ZIM signs up for Maersk-led TradeLens

ZIM signs up for Maersk-led TradeLens

In an important blockchain breakthrough for liner shipping, Maersk has found another rival to sign up to TradeLens, its platform launched last year with IBM.

Israeli carrier ZIM has signed up to participate in TradeLens, a blockchain-enabled documentation system designed to smooth bureaucracy between carriers, freight forwarders, customs officials and port authorities.

ZIM joins Pacific International Lines (PIL) as the only non-Maersk related carriers to have opted for TradeLens with rival platforms giving it strong competition.

Eyal Ben Amram, ZIM’s CIO, commented today: “We are very pleased to join TradeLens, as part of our vision to be at the forefront of digital innovation in shipping. ZIM endorses a proactive approach of promoting and investing in innovative digital solutions, such as the pioneering blockchain-based electronic Bill of Lading initiative, in collaboration with Wave Inc, and the recent investment in Ladingo, a ground-breaking e-commerce solution.”

“ZIM will bring a strong ethos of digital innovation to the TradeLens ecosystem and we’re thrilled to welcome their team. TradeLens has made great progress in bringing transformation to traditional shipping processes through technology that enables greater transparency and efficiency,” said Mike White, TradeLens leader for Maersk. “What makes the solution so effective is its ability to deliver these benefits while still allowing carriers like ZIM and others to maintain their competitive advantages. The more carriers and other ecosystem members that join the platform, the closer we come to bringing about a new era in global trade.”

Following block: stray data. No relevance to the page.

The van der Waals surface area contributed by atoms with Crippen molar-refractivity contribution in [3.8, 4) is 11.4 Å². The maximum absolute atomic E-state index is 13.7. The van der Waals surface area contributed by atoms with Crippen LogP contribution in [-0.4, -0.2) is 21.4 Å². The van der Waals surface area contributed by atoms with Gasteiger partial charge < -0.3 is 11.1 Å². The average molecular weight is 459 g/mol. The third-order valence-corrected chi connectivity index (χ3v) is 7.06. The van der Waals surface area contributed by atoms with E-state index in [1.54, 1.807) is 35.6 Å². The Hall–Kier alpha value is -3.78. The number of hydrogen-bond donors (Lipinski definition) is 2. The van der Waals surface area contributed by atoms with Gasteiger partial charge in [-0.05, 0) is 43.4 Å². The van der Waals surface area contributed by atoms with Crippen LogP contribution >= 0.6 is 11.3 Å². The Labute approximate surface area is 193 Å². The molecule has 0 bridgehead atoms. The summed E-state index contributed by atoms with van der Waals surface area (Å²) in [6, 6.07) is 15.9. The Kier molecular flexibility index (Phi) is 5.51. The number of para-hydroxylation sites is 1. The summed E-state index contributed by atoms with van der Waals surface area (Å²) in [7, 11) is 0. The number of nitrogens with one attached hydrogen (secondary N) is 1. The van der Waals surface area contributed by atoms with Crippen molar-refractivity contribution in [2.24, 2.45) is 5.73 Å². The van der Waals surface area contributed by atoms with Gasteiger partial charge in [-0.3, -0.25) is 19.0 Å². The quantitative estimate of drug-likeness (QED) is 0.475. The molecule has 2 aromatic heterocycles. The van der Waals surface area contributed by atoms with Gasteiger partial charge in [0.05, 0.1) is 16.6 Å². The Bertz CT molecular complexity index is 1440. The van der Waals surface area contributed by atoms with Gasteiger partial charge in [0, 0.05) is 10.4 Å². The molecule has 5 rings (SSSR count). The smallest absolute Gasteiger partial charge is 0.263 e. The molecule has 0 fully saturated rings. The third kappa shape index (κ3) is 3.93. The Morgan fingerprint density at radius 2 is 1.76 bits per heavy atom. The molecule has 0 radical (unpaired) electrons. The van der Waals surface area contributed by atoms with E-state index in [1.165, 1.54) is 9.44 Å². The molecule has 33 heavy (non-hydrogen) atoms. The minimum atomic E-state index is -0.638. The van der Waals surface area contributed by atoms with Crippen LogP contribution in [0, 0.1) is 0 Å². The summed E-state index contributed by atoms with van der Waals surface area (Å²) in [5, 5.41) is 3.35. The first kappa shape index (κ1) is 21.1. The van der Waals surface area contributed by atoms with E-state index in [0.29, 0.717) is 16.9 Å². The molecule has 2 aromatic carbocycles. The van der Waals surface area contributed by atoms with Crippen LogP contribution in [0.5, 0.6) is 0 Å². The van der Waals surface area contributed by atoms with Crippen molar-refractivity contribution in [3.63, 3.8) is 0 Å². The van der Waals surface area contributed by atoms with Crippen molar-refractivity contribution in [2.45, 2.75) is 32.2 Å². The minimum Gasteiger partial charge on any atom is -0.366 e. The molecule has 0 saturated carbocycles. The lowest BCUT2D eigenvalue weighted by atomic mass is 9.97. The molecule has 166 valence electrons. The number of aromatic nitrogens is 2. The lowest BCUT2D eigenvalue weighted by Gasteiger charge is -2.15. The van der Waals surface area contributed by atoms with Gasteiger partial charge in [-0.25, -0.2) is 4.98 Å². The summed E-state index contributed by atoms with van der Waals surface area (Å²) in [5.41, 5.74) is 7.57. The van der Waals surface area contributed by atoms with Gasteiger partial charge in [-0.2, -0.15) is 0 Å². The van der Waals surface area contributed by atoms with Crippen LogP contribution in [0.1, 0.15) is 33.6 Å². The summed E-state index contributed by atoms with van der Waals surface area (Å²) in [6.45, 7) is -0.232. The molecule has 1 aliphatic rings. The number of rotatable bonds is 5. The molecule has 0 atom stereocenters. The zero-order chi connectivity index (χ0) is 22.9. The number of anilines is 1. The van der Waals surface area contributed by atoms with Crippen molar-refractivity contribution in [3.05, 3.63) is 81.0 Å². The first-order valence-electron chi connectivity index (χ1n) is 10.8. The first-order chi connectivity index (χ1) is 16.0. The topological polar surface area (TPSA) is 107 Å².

More than 5m shipments have been recorded on TradeLens to date by more than 60 network members and 100 total ecosystem members. ZIM is expected to begin contributing data to the platform before the end of 3Q 2019.

Sam Chambers

Starting out with the Informa Group in 2000 in Hong Kong, Sam Chambers became editor of Maritime Asia magazine as well as East Asia Editor for the world’s oldest newspaper, Lloyd’s List. In 2005 he pursued a freelance career and wrote for a variety of titles including taking on the role of Asia Editor at Seatrade magazine and China correspondent for Supply Chain Asia. His work has also appeared in The Economist, The New York Times, The Sunday Times and The International Herald Tribune.

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